The first head of the Consumer Financial Protection Bureau could be Wall Street-friendly Rep. Melissa Bean, Politico's Morning Money reports, citing "buzz."
[A] possible Bean nomination is not sitting well with reformers on the left who say the moderate Illinois congresswoman is far too close to the banking industry. Said one administration official: "It's not clear she would be acceptable to the reformers."
Bean, an Illinois Democrat whose campaign war-chest is regularly filled by the finance and insurance sectors, is locked in a nail-biter election for her House seat. She trails by a thin margin but as of Sunday, the race was still too close to call. If Bean loses the race and is nominated to head the CFPB (which Elizabeth Warren is setting up), she would also have to be confirmed by the Senate.
As HuffPost's Arthur Delaney reported in February, Bean has been called "Wall Street's favorite Democrat," having worked regularly water down regulations on the financial services industry.
A Sunlight Foundation analysis noted last year that Bean had pushed "to remove a provision from the Consumer Financial Protection Act that would allow states to craft stronger consumer protections. The move is backed by national banks and trade groups like the Chamber of Commerce. Bean has received over 40% of her 2009 campaign contributions from the finance, insurance and real estate sector." Indeed, in 2008, Bean received more money from the Chamber of Commerce than any other House incumbent.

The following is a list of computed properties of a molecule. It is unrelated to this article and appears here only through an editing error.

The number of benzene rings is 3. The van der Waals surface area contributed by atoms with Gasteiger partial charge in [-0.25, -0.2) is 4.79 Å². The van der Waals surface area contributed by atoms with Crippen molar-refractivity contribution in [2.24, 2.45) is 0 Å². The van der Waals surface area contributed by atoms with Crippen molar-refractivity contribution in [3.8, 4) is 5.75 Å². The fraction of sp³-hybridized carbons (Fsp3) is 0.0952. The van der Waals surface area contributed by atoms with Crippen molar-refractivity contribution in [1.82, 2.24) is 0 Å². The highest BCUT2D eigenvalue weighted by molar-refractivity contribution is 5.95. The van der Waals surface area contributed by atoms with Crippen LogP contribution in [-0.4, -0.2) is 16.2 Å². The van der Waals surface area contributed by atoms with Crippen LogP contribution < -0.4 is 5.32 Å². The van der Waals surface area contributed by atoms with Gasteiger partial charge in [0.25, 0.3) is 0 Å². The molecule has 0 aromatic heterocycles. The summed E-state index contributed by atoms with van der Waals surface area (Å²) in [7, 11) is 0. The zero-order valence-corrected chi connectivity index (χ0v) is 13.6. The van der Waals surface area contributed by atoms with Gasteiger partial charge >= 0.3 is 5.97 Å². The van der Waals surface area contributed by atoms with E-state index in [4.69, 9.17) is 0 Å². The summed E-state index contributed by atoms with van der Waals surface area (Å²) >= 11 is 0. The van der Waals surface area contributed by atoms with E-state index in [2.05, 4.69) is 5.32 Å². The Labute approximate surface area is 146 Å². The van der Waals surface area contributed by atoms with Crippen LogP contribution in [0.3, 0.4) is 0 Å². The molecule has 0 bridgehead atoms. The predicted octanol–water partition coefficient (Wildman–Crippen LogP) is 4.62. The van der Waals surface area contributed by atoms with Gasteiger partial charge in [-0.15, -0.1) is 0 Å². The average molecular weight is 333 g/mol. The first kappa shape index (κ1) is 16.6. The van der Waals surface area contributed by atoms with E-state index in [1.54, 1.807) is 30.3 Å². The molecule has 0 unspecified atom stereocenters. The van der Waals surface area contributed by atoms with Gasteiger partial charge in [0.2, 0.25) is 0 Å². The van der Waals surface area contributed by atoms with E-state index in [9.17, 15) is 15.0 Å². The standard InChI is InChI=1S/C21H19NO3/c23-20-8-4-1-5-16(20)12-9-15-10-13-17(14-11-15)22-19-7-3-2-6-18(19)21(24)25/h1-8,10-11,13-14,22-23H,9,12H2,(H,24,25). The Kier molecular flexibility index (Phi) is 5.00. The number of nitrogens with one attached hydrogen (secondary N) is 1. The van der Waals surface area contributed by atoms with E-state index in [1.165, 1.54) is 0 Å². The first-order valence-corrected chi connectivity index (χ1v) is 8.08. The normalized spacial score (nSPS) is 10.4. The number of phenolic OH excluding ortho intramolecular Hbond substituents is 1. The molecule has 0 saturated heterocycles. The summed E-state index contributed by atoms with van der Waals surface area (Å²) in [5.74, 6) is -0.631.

Matthew Yglesias, a progressive writer, argued today that a Bean appointment would ruffle feathers on both sides of the aisle. "Melissa Bean for CFPA would be a classic Obama 'angers base fails to appeal Republicans' move," he tweeted.
FireDogLake's Jane Hamsher is particularly angry, writing that the Bean proposal is "one of the most morally and politically bankrupt ideas of all time."
A spokesperson for Bean cautioned that speculation about a CFPB nomination is premature: "This race remains too close to call, and we are staying focused as this election process continues. With every passing day the vote margin continues to shrink, and it is premature to speculate what Congresswoman Bean might do next when election returns are incomplete and ballots are still being counted."